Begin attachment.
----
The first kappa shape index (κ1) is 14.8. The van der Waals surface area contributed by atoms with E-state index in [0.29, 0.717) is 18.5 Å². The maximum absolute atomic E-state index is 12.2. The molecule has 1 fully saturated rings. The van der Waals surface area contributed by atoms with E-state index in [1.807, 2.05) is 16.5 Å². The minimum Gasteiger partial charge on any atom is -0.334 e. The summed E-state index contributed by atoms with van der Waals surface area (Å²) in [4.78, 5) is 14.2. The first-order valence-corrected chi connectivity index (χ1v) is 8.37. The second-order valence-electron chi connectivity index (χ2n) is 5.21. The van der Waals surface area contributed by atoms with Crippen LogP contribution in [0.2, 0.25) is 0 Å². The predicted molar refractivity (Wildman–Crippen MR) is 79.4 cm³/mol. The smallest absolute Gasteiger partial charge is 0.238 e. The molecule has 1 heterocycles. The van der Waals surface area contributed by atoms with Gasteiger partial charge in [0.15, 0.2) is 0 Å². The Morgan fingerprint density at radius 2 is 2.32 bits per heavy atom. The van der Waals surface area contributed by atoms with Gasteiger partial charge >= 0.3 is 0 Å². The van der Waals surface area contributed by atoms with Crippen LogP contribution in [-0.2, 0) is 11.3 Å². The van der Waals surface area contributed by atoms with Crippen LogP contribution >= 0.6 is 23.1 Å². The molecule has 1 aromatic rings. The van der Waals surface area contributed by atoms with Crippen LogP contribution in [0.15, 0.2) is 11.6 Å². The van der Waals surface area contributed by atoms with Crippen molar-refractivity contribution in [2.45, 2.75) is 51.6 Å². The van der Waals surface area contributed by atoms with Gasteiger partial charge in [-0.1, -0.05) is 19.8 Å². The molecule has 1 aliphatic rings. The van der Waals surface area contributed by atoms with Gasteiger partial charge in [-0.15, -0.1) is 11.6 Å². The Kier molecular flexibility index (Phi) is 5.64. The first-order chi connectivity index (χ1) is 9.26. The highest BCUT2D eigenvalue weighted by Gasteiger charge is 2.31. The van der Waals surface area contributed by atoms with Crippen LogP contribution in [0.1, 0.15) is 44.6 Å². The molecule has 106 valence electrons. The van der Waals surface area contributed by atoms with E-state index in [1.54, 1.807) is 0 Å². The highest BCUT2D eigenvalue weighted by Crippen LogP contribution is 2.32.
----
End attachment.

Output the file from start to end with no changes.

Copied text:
The first kappa shape index (κ1) is 14.8. The van der Waals surface area contributed by atoms with E-state index in [0.29, 0.717) is 18.5 Å². The maximum absolute atomic E-state index is 12.2. The molecule has 1 fully saturated rings. The van der Waals surface area contributed by atoms with E-state index in [1.807, 2.05) is 16.5 Å². The minimum Gasteiger partial charge on any atom is -0.334 e. The summed E-state index contributed by atoms with van der Waals surface area (Å²) in [4.78, 5) is 14.2. The first-order valence-corrected chi connectivity index (χ1v) is 8.37. The second-order valence-electron chi connectivity index (χ2n) is 5.21. The van der Waals surface area contributed by atoms with Crippen LogP contribution in [0.2, 0.25) is 0 Å². The predicted molar refractivity (Wildman–Crippen MR) is 79.4 cm³/mol. The smallest absolute Gasteiger partial charge is 0.238 e. The molecule has 1 heterocycles. The van der Waals surface area contributed by atoms with Gasteiger partial charge in [0.15, 0.2) is 0 Å². The Morgan fingerprint density at radius 2 is 2.32 bits per heavy atom. The van der Waals surface area contributed by atoms with Gasteiger partial charge >= 0.3 is 0 Å². The van der Waals surface area contributed by atoms with Crippen LogP contribution in [-0.2, 0) is 11.3 Å². The van der Waals surface area contributed by atoms with Crippen LogP contribution >= 0.6 is 23.1 Å². The molecule has 1 aromatic rings. The van der Waals surface area contributed by atoms with Crippen LogP contribution in [0.15, 0.2) is 11.6 Å². The van der Waals surface area contributed by atoms with Crippen molar-refractivity contribution in [2.45, 2.75) is 51.6 Å². The van der Waals surface area contributed by atoms with Gasteiger partial charge in [-0.1, -0.05) is 19.8 Å². The molecule has 1 aliphatic rings. The van der Waals surface area contributed by atoms with Gasteiger partial charge in [-0.15, -0.1) is 11.6 Å². The Kier molecular flexibility index (Phi) is 5.64. The first-order chi connectivity index (χ1) is 9.26. The highest BCUT2D eigenvalue weighted by Gasteiger charge is 2.31. The van der Waals surface area contributed by atoms with Crippen LogP contribution in [0.1, 0.15) is 44.6 Å². The molecule has 106 valence electrons. The van der Waals surface area contributed by atoms with E-state index in [1.54, 1.807) is 0 Å². The highest BCUT2D eigenvalue weighted by Crippen LogP contribution is 2.32.